That’s the end of our lesson for now. We’ll be working to expand it in the coming weeks as we prepare a longer version for the National Insitute of Computer-Assisted Reporting conference in Jacksonville. If you have any thoughts about how it could be improved or expanded, please email me at You can learn more about our open-source effort to fix California’s cryptic campaign-finance database at

Act 5: Hello Internet

In this act, we will publish your notebook to the Internet using GitHub, a social network for sharing and collaborating on code. GitHub is a platform frequently used by journalists and others to publish their notebooks. As listed above, examples include:

GitHub is an online extension of a command-line tool called git, a free and open-source version control tool for tracking and managing changes to code.

The first step in working with git is to convert a directory on your computer into a repository that will have its contents tracked going forward. You do that by returning to your terminal, hitting the CTRL-C key combination to return the standard command line and entering the following.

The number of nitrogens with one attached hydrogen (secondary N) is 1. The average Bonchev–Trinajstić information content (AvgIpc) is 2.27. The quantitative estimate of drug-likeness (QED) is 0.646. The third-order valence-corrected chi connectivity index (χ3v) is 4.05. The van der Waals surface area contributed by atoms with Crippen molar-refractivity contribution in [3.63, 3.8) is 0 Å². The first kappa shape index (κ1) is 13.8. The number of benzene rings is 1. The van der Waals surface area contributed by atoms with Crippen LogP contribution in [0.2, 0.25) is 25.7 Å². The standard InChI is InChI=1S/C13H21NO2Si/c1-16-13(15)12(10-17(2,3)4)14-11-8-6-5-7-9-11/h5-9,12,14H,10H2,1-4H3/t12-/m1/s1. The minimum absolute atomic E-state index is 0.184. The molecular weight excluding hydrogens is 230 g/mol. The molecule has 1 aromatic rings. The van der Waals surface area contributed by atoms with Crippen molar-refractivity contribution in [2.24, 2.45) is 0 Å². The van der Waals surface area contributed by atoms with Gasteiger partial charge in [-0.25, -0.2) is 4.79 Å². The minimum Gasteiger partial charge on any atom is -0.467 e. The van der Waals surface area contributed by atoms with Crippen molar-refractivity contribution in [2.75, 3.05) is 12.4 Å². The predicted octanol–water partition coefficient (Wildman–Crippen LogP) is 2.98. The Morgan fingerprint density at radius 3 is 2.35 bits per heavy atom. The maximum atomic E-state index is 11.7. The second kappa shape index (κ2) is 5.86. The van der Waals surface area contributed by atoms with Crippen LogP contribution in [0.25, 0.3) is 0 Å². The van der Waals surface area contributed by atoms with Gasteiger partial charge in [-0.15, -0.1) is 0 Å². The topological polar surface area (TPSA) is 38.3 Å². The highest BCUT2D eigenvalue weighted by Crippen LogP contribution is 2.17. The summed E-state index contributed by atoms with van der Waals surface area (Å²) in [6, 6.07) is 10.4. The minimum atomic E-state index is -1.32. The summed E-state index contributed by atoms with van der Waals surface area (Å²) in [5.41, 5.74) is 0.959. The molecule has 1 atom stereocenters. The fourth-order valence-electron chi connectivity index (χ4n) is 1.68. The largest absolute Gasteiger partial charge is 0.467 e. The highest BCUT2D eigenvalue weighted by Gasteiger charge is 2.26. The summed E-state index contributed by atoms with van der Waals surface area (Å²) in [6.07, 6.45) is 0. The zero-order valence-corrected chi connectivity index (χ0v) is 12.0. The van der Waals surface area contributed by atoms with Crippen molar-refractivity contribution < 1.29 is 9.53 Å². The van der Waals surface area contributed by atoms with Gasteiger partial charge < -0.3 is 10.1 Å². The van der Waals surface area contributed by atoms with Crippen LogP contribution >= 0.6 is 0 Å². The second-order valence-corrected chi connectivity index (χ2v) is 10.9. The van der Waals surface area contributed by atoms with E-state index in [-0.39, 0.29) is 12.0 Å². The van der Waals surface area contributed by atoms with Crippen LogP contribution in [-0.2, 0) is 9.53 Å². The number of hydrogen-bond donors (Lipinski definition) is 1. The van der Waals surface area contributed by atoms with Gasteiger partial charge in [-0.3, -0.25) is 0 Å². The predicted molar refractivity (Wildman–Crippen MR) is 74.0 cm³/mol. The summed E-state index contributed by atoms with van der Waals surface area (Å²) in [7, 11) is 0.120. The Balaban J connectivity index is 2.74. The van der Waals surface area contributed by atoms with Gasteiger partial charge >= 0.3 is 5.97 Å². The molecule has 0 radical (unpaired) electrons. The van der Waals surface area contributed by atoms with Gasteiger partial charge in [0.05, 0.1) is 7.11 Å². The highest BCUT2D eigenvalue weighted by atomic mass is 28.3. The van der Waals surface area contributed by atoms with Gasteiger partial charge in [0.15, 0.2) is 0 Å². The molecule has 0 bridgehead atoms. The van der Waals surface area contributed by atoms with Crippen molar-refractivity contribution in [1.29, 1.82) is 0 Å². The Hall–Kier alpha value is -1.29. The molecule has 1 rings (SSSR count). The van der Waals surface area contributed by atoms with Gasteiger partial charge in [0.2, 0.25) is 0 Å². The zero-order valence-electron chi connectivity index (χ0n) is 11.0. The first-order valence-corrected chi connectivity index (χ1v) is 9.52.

$ git init .

That will instruct git to initialize a new repository in your current folder.

Now visit GitHub and create a new public repository named first-python-notebook. Don’t check “Initialize with README.” You want to start with a blank repository.

Then connect your local directory to GitHub’s site with the following.

$ git remote add origin<yourusername>/first-python-notebook.git

Then officially add your notebook file to your repository for tracking with git’s add command.

# Using the '*' will add all files that end with ipynb, the notebook's standard file extension.
$ git add *.ipynb